The Stories Of Mardi Gras

Origins, Culture, And More Behind The Infamous Holiday


Photo of a Mardi Gras mask with feathers and beads all in purple, green and gold by Ninette Maumus / Alamy

Mardi Gras, or “Fat Tuesday” in French, might seem like just a random holiday to fill the lull between Valentines and Easter in the beginning of the year. However, there’s more to this holiday than you might originally think. 

Origins .ೃ࿐

As the epicenter of Mardi Gras festivities today, New Orleans might be easy to assume as its origin. However, the holiday first started in Mobile, Alabama, in 1699, when a French colonist remembered it was Fat Tuesday back in France, so he organized a small gala with his friends. From that, the annual celebration floated around until 1718 when it planted its roots in the new town of New Orleans. The city then grew up with the holiday, for it now to become a large part of its identity today. From private balls to parades, masks and elaborate costumes, the city is now known for its vibrancy during the Christian celebration of life as it celebrates the city’s own rich culture along with it. 

Religious Ties .ೃ࿐

Mardi Gras is determined by the date of Easter each year, and the Catholic holiday in turn is always determined by the first full moon after the spring equinox, after which Easter will occur that first Sunday. Following the Bible legend, Fat Tuesday (which has been held in Europe since medieval times) happens 47 days prior to kick off Lent, officially starting on the next day, Ash Wednesday. The 40 days of Lent are usually held solemnly by Christians as they commemorate the 40 days Jesus spent fasting in a desert by abstaining from worldly pleasures themselves. Hence, the day beforehand meant for indulging yourself on fatty foods and everything you want in preparation for a long fast.

The Mardi Gras color palette of purple, green and gold can be seen in King Cake, a treat traditionally baked in the weeks leading up to the occasion. It comes from the Biblical story of the three kings who brought gifts for the birth of Jesus. Included inside the baked layers of cinnamon dough, coffee crumb and occasional sweet cheese or fruit filling is hidden a tiny plastic baby. If you happen to almost swallow it in your slice, Congratulations! This means you are the host of next year’s party. Here is a recipe for the cake if you would like to try it yourself, as well as more information.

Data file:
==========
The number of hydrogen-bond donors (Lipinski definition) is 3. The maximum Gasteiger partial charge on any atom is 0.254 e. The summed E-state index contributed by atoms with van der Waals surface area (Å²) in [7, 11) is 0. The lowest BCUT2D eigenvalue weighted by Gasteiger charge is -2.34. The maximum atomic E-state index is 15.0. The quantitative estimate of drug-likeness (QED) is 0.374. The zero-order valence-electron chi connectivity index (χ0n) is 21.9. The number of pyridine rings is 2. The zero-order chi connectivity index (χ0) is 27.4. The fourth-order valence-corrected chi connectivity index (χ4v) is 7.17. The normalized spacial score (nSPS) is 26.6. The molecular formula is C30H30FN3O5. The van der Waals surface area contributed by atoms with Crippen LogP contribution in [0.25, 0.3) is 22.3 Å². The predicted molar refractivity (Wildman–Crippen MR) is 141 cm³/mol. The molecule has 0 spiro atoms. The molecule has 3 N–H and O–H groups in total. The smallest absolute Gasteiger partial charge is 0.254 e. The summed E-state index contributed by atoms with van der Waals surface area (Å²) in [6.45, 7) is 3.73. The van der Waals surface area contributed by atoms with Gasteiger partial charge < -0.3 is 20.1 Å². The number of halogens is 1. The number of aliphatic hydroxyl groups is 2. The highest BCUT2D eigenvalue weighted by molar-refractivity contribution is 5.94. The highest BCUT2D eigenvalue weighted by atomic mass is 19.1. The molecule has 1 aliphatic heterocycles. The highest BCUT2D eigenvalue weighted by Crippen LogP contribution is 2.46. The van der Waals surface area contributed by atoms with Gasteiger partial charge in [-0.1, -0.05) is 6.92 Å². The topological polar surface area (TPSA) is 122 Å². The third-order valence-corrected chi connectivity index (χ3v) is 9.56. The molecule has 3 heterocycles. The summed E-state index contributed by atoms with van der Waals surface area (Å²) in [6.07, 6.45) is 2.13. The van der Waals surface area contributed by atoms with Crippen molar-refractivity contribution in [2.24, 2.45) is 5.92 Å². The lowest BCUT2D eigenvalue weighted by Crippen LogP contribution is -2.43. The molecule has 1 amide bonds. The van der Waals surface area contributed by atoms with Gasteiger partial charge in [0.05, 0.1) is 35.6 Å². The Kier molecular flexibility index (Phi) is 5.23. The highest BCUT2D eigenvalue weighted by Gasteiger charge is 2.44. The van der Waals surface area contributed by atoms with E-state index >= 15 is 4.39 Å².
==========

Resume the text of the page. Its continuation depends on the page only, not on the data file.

Pop Culture .ೃ࿐

In Culture Club’s 1983 hit “Karma Chameleon” (video above) you can see the holiday’s influence on the music video. Written by the band’s lead singer Boy George, the song’s lyrics contain themes about the fear people have of being themselves. As Boy George says for Smooth Radio:The song is about the terrible fear of alienation that people have, the fear of standing up for one thing. Basically, if you aren’t true, if you don’t act like you feel, then you get Karma-justice, that’s nature’s way of paying you back.” Something hard to do on most days (“every day is like survival” is repeated in the bridge) might be made easier to do under the guise of the indulgent freedom that the party of Mardi Gras celebrates, hence the visual references in the music video.